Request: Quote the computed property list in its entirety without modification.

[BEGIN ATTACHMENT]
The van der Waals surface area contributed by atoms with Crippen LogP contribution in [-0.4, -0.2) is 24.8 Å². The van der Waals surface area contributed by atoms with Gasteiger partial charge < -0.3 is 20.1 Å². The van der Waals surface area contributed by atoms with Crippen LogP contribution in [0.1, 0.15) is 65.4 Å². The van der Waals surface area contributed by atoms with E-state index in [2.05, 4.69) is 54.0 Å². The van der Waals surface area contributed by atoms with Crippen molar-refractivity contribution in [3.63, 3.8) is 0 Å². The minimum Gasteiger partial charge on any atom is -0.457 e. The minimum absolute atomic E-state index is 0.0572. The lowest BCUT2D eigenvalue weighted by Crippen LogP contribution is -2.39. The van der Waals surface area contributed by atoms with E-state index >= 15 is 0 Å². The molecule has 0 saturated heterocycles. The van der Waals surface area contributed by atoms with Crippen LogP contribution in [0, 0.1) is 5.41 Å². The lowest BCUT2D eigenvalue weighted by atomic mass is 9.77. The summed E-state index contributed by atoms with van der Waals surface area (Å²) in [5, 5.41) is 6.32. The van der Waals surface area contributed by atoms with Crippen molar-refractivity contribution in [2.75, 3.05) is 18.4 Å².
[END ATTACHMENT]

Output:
The van der Waals surface area contributed by atoms with Crippen LogP contribution in [-0.4, -0.2) is 24.8 Å². The van der Waals surface area contributed by atoms with Gasteiger partial charge < -0.3 is 20.1 Å². The van der Waals surface area contributed by atoms with Crippen LogP contribution in [0.1, 0.15) is 65.4 Å². The van der Waals surface area contributed by atoms with E-state index in [2.05, 4.69) is 54.0 Å². The van der Waals surface area contributed by atoms with Crippen molar-refractivity contribution in [3.63, 3.8) is 0 Å². The minimum Gasteiger partial charge on any atom is -0.457 e. The minimum absolute atomic E-state index is 0.0572. The lowest BCUT2D eigenvalue weighted by Crippen LogP contribution is -2.39. The van der Waals surface area contributed by atoms with E-state index >= 15 is 0 Å². The molecule has 0 saturated heterocycles. The van der Waals surface area contributed by atoms with Crippen LogP contribution in [0, 0.1) is 5.41 Å². The lowest BCUT2D eigenvalue weighted by atomic mass is 9.77. The summed E-state index contributed by atoms with van der Waals surface area (Å²) in [5, 5.41) is 6.32. The van der Waals surface area contributed by atoms with Crippen molar-refractivity contribution in [2.75, 3.05) is 18.4 Å².